"We Spend Time" and We Listen": Mental Health Care for Syrian Refugees in Iraq

Dr. Henrike Zellmann, an MSF psychologist working with Syrian refugees in northern Iraq, talks about the services MSF is offering to address growing mental health needs. 

Iraq 2013 © MSF

MSF doctor Henrike Zellmann (center) sits with Syrian refugees currently receiving mental health care in Domeez Camp.


As part of its medical response to the Syrian refugee crisis, Doctors Without Borders/Médecins Sans Frontières (MSF) has been running a mental health program providing psychological assistance to Syrians seeking sanctuary in northern Iraq’s Domeez refugee camp. Teams are seeing patients who experienced traumatic events linked to the war in Syria, or who are suffering because of the conditions they are faced with in the camp. Others were diagnosed with mental health disorders prior to the conflict and have gone a long time without access to medication or care.

MSF's four counselors in Domeez provide 70 to 100 sessions per week for individuals, families, and groups. They work together with doctors, nurses, and community health workers to detect and diagnose patients in need and to provide comprehensive mental health care.

Dr. Henrike Zellmann, a psychologist from Germany, has been with MSF in Domeez since August, working as part of a team that includes one Iraqi and two Syrian psychologists. Here, she explains how the mental health needs in the camp are growing, and how MSF’s services are becoming increasingly crucial. 

“In Domeez refugee camp, we are really seeing a situation that is getting worse in terms of mental health needs. People are extremely disillusioned. When they first arrived, they might have had some hope that the situation would last for a couple of months. Now, everybody realizes that the situation is not getting better, and they do not know if or when it will end.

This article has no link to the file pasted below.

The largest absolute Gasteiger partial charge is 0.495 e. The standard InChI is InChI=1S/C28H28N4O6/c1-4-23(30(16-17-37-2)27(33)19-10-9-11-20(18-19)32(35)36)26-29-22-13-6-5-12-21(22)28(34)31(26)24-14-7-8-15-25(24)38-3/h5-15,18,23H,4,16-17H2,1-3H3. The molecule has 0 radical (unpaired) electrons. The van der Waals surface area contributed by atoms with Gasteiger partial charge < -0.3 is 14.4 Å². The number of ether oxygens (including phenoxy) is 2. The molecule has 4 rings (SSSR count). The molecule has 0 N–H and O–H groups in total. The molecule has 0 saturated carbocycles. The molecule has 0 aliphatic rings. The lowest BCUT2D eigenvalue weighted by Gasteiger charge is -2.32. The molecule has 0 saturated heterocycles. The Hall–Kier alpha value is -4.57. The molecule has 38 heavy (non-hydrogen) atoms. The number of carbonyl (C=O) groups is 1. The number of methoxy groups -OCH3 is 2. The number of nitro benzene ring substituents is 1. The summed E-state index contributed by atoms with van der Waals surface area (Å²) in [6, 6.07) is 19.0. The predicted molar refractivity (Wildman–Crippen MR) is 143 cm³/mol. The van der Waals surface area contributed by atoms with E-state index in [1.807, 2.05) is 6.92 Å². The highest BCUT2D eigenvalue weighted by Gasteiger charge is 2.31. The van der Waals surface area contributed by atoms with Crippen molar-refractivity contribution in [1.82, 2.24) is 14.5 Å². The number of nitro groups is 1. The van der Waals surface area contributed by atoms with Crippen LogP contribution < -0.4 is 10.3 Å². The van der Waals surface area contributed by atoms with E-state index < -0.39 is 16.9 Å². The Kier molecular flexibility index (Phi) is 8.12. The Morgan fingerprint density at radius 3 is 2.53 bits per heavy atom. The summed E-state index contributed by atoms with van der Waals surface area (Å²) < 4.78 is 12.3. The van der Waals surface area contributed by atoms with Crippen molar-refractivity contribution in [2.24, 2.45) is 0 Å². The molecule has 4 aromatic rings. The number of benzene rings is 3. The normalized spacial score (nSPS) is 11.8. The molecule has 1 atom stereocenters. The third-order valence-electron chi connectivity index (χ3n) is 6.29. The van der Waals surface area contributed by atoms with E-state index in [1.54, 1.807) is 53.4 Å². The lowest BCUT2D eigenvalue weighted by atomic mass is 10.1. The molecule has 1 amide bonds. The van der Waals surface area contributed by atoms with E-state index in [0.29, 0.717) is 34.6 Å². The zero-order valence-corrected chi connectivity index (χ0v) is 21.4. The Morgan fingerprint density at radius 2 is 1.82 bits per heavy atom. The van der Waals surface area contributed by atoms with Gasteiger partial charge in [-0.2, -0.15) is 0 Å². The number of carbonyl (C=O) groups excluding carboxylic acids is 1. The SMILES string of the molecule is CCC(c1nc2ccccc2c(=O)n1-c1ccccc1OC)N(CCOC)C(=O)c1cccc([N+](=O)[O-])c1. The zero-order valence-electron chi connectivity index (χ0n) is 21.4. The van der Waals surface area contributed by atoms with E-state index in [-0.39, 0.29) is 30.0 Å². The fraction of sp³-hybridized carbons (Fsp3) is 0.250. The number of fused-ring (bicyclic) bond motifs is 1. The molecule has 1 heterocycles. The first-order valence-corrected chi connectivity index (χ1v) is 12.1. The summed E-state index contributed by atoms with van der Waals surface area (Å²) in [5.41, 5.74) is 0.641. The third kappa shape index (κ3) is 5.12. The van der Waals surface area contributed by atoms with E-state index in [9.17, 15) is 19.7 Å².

The mental health of the refugees is extremely fragile. There are many triggers that will cause their state of mind to quickly deteriorate: the living conditions they are forced to face on arrival to the camp, memories of the ongoing conflict in Syria, and the level of uncertainty about when the conflict will end, or if they can ever return to a normal life.

The toll of uncertainty

If you are living in a state of uncertainty, your psychological wellbeing is enormously affected. Refugees here are living in this state continuously. Right now, they don’t have a lot of hope. There is no reason for them to hope that the situation will improve in the near future. 

We are seeing a lot of people who have more severe mental disorders, such as psychosis. With a heightened sense of futility among the refugee population, the complaints we are treating are far more complex. Although the trauma of war and inadequate living conditions won’t be the sole cause for episodes of psychosis, it can certainly trigger it. 

A couple of weeks ago, we had a woman come to our clinic displaying symptoms of delirium. She thought she was pregnant with eleven children. We were worried as she has three children, and we did not know what the situation was like for them at home.